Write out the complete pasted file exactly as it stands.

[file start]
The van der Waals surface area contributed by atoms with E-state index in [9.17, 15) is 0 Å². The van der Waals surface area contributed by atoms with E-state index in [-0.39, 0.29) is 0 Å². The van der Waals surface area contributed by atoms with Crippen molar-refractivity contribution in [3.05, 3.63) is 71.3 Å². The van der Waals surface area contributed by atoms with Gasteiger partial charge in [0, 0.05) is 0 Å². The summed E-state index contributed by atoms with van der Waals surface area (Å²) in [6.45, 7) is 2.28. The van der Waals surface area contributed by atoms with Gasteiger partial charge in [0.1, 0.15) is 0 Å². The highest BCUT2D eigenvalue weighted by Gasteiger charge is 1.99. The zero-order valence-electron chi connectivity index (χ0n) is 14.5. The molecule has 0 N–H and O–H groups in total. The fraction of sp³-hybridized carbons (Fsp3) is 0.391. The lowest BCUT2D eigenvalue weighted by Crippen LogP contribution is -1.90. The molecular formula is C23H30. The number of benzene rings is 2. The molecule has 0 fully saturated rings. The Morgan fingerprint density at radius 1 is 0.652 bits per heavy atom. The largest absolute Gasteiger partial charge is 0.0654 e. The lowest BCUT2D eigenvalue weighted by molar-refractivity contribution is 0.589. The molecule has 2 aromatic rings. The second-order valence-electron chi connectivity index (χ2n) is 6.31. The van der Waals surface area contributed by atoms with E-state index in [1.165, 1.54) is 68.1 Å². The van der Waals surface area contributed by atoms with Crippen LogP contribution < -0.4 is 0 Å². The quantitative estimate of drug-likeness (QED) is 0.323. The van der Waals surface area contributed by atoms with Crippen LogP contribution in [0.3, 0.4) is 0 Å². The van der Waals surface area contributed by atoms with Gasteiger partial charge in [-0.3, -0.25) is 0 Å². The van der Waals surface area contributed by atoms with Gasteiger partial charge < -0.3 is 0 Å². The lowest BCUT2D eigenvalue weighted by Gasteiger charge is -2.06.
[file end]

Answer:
The van der Waals surface area contributed by atoms with E-state index in [9.17, 15) is 0 Å². The van der Waals surface area contributed by atoms with E-state index in [-0.39, 0.29) is 0 Å². The van der Waals surface area contributed by atoms with Crippen molar-refractivity contribution in [3.05, 3.63) is 71.3 Å². The van der Waals surface area contributed by atoms with Gasteiger partial charge in [0, 0.05) is 0 Å². The summed E-state index contributed by atoms with van der Waals surface area (Å²) in [6.45, 7) is 2.28. The van der Waals surface area contributed by atoms with Gasteiger partial charge in [0.1, 0.15) is 0 Å². The highest BCUT2D eigenvalue weighted by Gasteiger charge is 1.99. The zero-order valence-electron chi connectivity index (χ0n) is 14.5. The molecule has 0 N–H and O–H groups in total. The fraction of sp³-hybridized carbons (Fsp3) is 0.391. The lowest BCUT2D eigenvalue weighted by Crippen LogP contribution is -1.90. The molecular formula is C23H30. The number of benzene rings is 2. The molecule has 0 fully saturated rings. The Morgan fingerprint density at radius 1 is 0.652 bits per heavy atom. The largest absolute Gasteiger partial charge is 0.0654 e. The lowest BCUT2D eigenvalue weighted by molar-refractivity contribution is 0.589. The molecule has 2 aromatic rings. The second-order valence-electron chi connectivity index (χ2n) is 6.31. The van der Waals surface area contributed by atoms with E-state index in [1.165, 1.54) is 68.1 Å². The van der Waals surface area contributed by atoms with Crippen LogP contribution < -0.4 is 0 Å². The quantitative estimate of drug-likeness (QED) is 0.323. The van der Waals surface area contributed by atoms with Crippen LogP contribution in [0.3, 0.4) is 0 Å². The van der Waals surface area contributed by atoms with Gasteiger partial charge in [-0.3, -0.25) is 0 Å². The van der Waals surface area contributed by atoms with Gasteiger partial charge < -0.3 is 0 Å². The lowest BCUT2D eigenvalue weighted by Gasteiger charge is -2.06.